Pence warned smaller countries not to be seduced by China’s massive Belt-and-Road infrastructure program, which sees Beijing offer money to poorer countries for construction and development projects.
The “opaque” loans come with strings attached and build up “staggering debt,” Pence charged, mocking the initiative as a “constricting belt” and a “one-way road.”
He urged nations instead to stick with the United States, which doesn’t “drown our partners in a sea of debt” or “coerce, corrupt or compromise your independence.”
In a speech to business leaders just minutes before Pence, Xi insisted the initiative was not a “trap” and there was no “hidden agenda” — amid criticism that it amounts to “chequebook diplomacy” in the region.
Xi also lashed out at “America First” trade protectionism, saying it was a “short-sighted approach” that was “doomed to failure.”
The feisty barbs on a gleaming white cruise ship moored in Port Moresby set the scene for a potentially fiery meeting between Xi and US President Donald Trump at the G20 summit in Argentina at the end of this month.
But Xi and Pence, who both wore shiny, red shirts provided by the Pacific island did hold talks on Saturday night at the leaders’ gala dinner.
Pence told reporters on Sunday: “I spoke to President Xi twice during the course of this conference. We had a candid conversation.”
He told him that the US is interested in a better relationship with China “but there has to be change” in Beijing’s trade policies.
With fears that a trade war between the two rivals could cripple the Pacific Rim economy, some attendees voiced concern about the growing rivalry for influence in the region.
“Business leaders do not want to speak out, but behind the scenes here, they are talking over dinner saying ‘how has this happened’?” said Denis O’Brien, the billionaire chairman of Digicel.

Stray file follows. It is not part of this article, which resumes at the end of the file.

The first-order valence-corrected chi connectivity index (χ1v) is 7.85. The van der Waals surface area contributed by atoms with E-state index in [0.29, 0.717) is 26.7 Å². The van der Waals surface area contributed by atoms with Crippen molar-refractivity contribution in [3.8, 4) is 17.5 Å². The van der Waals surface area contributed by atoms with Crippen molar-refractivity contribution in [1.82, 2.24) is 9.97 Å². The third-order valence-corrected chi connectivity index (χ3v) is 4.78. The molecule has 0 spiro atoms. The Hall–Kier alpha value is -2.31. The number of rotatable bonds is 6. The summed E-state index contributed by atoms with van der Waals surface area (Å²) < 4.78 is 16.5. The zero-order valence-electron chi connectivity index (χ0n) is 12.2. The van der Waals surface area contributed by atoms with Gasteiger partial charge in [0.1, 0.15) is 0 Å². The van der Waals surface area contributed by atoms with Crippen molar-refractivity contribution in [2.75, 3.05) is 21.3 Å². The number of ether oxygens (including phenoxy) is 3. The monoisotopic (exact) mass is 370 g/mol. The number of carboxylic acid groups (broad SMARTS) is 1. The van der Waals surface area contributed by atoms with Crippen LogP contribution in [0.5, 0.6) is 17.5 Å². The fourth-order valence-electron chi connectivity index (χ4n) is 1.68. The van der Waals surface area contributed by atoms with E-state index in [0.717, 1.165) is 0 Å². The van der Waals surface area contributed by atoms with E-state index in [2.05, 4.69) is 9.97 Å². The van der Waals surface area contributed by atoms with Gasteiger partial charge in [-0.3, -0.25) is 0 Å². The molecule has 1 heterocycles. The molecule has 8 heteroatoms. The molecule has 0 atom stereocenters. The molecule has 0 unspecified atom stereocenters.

“It’s a very forced situation, one country is trying to force all the other countries to change tariffs agreed over years,” O’Brien told AFP.
Trump — and Russian President Vladimir Putin — both decided to skip the gathering, leaving the spotlight on Xi who arrived two days early to open a Chinese-funded school and road in Papua New Guinea’s dirt-poor capital Port Moresby.
Xi has been the star of the show, front and center at official photos whereas Pence has kept a lower profile, only deciding at the last minute to stay overnight in Port Moresby — shelving original plans to fly in and out from Cairns in Australia.
As if to counter Chinese largesse, the US, Australia, New Zealand and Japan on Sunday announced a project to boost electricity capacity in Papua New Guinea.
The project aims to raise the percentage of the PNG population with access to electricity from 13 percent to 70 percent.
And as the US and China vie for influence in the region, the statement dangled the prospect of similar projects for countries that “support principles and values which help maintain and promote a free, open, prosperous and rules-based region.”
With the official business of the summit relatively low-key, much of the focus has been on the unlikely venue of Port Moresby, which is hosting its first international event of this scale.
The city is on lockdown with hundreds of police and military patrolling the streets of the notoriously crime-ridden capital.
Warships are stationed just off the coast to provide security for the leaders, and delegates and media have been housed in enormous cruise ships due to a dearth of hotel rooms.